employees merger and acquisition M&A

5 Ways to Retain Employees During Mergers and Acquisitions

One of the biggest moves for a company is the acquisition of or merger with another. It typically means growth and a brighter future. However, amidst the boardroom buzz and strategic planning, a crucial element can sometimes get overlooked: the human factor. 

The success of any merger and acquisition (M&A) hinges on its people, and more often than not M&As are a rocky period for the employees of both companies.

Uncertainty about roles, company culture, and even job security can lead to a mass exodus of talent, jeopardizing the very foundation of the post-deal business. 

M&A effects on turnover can be seen from the very first year. A study published by the University of Pennsylvania titled Turnover Differences Between Acquired and Regular Hires shows that nearly 33% of employees from the acquired company leave within the first 12 months after an M&A deal. On the other hand, only 12% of the acquiring company’s employees tend to leave during that same period.

Over a three-year period, the same research found that acquired workers, also known as ‘acqui-hires,’ are 15% more likely to leave compared to new hires.

This begs the question how does a company ensures its top talent stays on board to steer the combined company towards success? 

Impact of an M&A on Employees

Redundancies are one of the most common issues any company faces following an M&A deal. Similarly common are shifts in job descriptions, seniority, and career projections.

This often translates to a chaotic scramble for survival immediately following the initial announcement of the deal.

In case of acquisition, the acquiring companies have little to worry about. However, that’s not the case for mergers of relatively similar companies and businesses being acquired.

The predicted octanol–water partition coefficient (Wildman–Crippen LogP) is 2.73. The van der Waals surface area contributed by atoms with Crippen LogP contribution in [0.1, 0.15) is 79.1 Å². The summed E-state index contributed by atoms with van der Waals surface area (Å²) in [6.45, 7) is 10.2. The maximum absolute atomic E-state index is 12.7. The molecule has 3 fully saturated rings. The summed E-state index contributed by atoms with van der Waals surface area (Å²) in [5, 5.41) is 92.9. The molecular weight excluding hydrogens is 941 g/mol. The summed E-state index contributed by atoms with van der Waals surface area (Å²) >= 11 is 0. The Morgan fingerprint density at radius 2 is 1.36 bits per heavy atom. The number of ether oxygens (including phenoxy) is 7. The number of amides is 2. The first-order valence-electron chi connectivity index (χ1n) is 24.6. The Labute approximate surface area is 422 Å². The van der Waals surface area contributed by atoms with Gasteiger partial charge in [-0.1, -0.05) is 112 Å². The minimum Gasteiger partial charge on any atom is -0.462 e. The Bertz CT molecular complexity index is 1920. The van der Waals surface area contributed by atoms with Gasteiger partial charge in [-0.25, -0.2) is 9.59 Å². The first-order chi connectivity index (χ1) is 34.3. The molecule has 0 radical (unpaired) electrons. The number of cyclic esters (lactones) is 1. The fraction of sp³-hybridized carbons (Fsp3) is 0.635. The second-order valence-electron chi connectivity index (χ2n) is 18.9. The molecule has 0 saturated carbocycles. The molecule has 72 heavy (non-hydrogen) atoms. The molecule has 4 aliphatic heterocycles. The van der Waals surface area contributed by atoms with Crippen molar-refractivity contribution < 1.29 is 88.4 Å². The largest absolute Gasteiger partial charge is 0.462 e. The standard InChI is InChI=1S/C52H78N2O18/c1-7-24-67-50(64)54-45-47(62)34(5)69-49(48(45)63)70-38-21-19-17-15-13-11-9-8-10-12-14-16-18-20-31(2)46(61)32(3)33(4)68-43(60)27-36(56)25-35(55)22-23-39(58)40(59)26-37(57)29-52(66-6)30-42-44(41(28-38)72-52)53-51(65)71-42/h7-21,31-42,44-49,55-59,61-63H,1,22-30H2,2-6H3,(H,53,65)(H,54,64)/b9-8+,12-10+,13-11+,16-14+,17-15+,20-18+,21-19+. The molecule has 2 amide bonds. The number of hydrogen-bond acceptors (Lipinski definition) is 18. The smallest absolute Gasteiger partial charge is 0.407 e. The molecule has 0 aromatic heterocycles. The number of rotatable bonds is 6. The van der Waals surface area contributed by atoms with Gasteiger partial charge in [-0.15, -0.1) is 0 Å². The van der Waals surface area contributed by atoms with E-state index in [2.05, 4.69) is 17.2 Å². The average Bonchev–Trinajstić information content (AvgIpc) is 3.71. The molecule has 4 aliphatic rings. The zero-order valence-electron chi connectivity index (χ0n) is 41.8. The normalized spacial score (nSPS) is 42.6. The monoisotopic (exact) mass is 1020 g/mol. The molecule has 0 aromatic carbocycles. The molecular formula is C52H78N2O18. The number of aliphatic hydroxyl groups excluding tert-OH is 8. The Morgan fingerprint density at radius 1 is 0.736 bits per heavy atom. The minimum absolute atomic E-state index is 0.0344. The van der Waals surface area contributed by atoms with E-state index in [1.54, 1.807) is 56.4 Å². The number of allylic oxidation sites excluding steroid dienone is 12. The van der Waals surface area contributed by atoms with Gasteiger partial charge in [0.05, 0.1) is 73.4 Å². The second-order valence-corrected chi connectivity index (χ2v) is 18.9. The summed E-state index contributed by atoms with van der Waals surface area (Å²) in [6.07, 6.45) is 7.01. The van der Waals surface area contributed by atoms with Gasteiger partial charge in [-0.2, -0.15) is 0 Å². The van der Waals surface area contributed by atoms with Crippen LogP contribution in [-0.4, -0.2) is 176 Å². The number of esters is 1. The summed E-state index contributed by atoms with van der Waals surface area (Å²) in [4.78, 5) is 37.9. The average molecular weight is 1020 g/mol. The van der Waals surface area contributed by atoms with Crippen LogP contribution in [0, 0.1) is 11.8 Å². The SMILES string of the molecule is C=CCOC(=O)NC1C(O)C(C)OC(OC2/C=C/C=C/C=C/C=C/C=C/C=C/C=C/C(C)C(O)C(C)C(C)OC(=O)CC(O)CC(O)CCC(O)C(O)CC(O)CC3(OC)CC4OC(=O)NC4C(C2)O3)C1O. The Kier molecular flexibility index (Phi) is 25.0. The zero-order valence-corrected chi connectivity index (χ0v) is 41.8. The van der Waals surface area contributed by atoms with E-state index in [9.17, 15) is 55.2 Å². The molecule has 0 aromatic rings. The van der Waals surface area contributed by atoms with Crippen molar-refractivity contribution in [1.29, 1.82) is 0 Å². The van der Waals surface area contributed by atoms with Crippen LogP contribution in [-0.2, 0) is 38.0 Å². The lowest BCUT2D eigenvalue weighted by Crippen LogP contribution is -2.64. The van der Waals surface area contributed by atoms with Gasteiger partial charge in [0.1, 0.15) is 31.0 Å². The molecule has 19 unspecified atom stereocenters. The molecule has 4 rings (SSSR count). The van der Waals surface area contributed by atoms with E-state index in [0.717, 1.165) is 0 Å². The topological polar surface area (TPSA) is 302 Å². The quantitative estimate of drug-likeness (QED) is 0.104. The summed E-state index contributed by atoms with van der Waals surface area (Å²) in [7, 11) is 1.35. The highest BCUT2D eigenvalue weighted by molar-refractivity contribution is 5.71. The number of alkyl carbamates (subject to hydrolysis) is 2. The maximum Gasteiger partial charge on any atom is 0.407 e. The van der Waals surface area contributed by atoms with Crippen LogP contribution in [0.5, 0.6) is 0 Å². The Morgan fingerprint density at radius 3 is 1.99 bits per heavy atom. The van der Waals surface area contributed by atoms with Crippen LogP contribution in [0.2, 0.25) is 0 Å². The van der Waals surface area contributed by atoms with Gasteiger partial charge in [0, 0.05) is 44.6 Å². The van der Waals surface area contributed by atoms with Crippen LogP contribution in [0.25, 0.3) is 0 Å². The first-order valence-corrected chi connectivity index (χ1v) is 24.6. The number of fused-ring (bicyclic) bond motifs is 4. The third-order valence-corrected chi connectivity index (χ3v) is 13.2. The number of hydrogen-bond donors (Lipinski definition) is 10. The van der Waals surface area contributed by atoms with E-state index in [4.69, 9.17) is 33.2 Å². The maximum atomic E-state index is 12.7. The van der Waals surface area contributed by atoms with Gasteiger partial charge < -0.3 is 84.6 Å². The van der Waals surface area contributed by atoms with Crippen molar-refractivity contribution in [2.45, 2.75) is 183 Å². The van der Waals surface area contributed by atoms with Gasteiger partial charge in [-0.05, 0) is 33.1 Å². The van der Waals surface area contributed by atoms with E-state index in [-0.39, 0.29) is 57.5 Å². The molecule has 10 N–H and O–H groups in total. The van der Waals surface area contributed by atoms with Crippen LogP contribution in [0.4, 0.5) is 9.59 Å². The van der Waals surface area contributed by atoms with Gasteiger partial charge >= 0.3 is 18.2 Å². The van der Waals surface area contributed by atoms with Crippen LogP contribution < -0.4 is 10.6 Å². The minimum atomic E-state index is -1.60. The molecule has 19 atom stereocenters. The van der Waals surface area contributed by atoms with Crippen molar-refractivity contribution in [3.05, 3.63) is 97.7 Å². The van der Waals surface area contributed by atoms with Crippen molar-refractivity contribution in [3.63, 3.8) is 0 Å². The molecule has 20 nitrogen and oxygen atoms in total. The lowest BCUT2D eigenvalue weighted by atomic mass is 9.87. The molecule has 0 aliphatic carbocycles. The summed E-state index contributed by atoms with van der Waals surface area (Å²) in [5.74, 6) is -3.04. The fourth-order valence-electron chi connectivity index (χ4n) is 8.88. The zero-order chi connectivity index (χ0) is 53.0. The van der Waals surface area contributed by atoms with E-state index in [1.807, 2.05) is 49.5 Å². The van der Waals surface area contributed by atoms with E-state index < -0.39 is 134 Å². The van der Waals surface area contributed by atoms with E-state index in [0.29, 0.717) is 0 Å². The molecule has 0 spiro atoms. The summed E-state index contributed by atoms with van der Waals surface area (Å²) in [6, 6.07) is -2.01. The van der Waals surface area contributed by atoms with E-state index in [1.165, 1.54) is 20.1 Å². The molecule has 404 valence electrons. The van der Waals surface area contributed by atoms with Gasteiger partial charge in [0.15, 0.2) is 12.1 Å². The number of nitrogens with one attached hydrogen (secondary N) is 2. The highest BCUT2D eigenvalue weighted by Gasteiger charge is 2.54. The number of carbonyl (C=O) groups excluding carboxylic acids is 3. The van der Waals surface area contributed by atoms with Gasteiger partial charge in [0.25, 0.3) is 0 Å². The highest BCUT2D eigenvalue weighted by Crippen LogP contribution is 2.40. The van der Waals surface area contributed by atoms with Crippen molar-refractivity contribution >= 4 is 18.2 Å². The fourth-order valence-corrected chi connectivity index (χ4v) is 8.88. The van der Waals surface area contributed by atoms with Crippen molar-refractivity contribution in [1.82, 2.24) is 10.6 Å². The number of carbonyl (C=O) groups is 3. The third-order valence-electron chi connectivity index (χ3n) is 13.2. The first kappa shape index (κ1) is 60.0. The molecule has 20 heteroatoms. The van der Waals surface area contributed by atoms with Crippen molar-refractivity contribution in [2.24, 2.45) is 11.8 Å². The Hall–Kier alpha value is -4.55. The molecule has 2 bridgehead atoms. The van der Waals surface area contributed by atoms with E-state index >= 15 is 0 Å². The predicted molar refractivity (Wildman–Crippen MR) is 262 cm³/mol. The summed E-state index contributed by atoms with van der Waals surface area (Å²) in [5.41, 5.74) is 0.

Employees tend to feel uncertain about their jobs, livelihoods, and benefits, including retirement perks. They’re unsure whether they will remain with the new company or not.

Others worry they may get demoted or overloaded with additional work. While others are concerned about new managers parachuting over their heads.

Clashes of cultures and values are yet another major concern, especially if the companies tend to be from different regions. This is also more common with large organizations acquiring smaller startups.

Finally, M&As tend to translate to an absence of choice, especially among middle management and junior employees. This isn’t only about major elements such as working for a company they never applied for. It’s often visible in accepting new work conditions, regulations, task-handling processes, and more.

All of this uncertainty creates a negative work environment and can result in lower employee productivity and efficiency.

Read also: Can a Healthy Culture Boost Your Bottom Line? 5 Global Examples to Explore


Employee Rights During an M&A

A core point during an M&A negotiation should be your current employees’ rights. This goes beyond severance packages to the ones who’ll be let go.

1- Employees are entitled to be notified of business changes that may affect them and their employment with you. They don’t have to be informed of the confidential details pertaining to the transaction but they should be informed of how a deal affects them.

2- Your employees should also be protected against unfair dismissal. While some work contracts may allow companies to let employees go on short notice, protecting your employees during the M&A process will go a long way in building trust and increasing retention during and after the acquisition.